I want to emphasize to the House and to Canadians that Bill C-19 does not change these requirements. No one will be able to buy a firearm of any kind without passing the Canadian firearms safety course and a background check, as well as possessing a proper licence.

The bill will eliminate a law that places an unnecessary burden on law-abiding Canadians and on Canadian taxpayers. In doing so, it will free up resources for investment in anti-crime initiatives that will help make our streets safer.

We have to be honest with ourselves and face reality. The long gun registry is only effective and efficient at harassing law-abiding farmers and outdoors enthusiasts. It does not prevent crime because we know that criminals do not register guns. Illegal handguns are the primary problem. The problem is not the legally acquired shotguns and rifles found in the hands of our farmers, hunters and target shooters. The firearms involved in the majority of gun crimes are not purchased by farmers for the protection of their livestock, are not owned by your neighbour down the road who goes moose hunting every fall with his brother or the aspiring athlete hoping to shine for Canada in the next Olympic biathlon, yet these are the people the long gun registry affects.

We all want to reduce crime, especially gun crime. Therefore, I ask hon. members to support Bill C-19. Let us invest in programs that are effective and eliminate those that are mere window dressing that divert our attention and our resources away from the real problem. It is time to scrap the wasteful and ineffective long gun registry.

Martin Goudreault October 26th, 2011

Mr. Speaker, every day Canadian military personnel risk their lives to protect our nation.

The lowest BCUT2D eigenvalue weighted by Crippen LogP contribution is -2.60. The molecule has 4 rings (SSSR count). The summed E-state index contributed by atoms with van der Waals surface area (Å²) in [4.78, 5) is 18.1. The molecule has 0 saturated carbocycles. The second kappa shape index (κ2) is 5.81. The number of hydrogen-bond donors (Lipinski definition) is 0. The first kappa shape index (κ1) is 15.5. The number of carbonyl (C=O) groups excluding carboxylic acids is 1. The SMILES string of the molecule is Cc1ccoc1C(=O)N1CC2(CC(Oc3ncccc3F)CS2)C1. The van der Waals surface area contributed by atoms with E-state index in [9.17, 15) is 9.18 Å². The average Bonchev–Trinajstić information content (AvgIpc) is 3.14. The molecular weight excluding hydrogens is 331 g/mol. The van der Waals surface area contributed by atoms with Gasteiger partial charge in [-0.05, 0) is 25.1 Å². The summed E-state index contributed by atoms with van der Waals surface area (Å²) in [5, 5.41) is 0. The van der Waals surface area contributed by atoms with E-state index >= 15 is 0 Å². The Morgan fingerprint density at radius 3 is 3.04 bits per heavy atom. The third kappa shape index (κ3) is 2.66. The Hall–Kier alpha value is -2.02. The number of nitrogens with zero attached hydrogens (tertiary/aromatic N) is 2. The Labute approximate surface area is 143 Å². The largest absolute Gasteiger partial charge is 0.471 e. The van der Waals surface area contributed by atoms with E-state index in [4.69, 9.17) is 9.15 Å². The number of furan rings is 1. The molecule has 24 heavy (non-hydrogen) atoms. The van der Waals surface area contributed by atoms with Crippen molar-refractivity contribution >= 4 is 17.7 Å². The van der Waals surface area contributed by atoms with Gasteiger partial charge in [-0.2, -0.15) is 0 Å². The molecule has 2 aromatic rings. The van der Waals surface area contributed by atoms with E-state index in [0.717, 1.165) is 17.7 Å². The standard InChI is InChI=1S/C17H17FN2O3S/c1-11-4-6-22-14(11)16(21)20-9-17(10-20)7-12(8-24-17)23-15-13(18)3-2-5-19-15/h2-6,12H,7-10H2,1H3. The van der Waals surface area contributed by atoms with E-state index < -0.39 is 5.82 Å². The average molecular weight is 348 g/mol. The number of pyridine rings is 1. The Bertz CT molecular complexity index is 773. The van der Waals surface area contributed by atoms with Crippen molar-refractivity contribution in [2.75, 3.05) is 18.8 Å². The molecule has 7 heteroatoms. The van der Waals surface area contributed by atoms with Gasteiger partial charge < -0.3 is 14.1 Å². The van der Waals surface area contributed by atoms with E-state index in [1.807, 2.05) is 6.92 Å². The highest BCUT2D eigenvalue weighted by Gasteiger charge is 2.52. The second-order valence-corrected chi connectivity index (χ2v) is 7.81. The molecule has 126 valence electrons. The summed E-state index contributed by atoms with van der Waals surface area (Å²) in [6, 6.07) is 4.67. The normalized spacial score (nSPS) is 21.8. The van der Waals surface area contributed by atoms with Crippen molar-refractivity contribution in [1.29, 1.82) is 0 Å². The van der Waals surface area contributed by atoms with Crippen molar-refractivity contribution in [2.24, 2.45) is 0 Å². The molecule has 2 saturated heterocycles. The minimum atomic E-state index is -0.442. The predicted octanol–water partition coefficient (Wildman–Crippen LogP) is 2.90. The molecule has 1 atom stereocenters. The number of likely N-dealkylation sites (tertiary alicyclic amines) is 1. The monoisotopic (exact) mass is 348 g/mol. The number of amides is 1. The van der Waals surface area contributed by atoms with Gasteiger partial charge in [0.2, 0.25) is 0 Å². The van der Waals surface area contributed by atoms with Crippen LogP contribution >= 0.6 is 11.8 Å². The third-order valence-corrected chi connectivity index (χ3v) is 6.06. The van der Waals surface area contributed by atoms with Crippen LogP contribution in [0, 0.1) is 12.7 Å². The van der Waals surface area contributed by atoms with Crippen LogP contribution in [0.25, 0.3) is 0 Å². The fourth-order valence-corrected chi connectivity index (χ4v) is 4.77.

On June 6 of last year, Sergeant Martin Goudreault from my riding paid the ultimate price in Kandahar doing the job he loved: leading soldiers. Sergeant Goudreault is survived by his parents, Aurel and Micheline, and two sisters, Chantal and Valerie. His last deployment was a reconnaissance with 1 Royal Canadian Regiment Battle Group.

On Saturday, October 15, his hometown of Temiskaming Shores honoured him by naming the beautiful park overlooking the community in his honour. He will continue to watch over his community. He will be forever remembered for his sacrifice.

God bless Sergeant Goudreault. Dieu bénit sergent Goudreault.

Political Donations September 22nd, 2011

Mr. Speaker, today, Le Devoir revealed that the NDP received at least $85,000 from big unions for its recent convention in Vancouver. Big union representatives paid between $25,000 and $35,000 to be sponsors at the last NDP convention. As the opposition clearly knows, union donations of this kind were banned in 2005. It is clearly ignoring what is right just for its own political gain.

Could the minister reiterate the rules and regulations on union donations to political parties because, clearly, the NDP needs a reminder?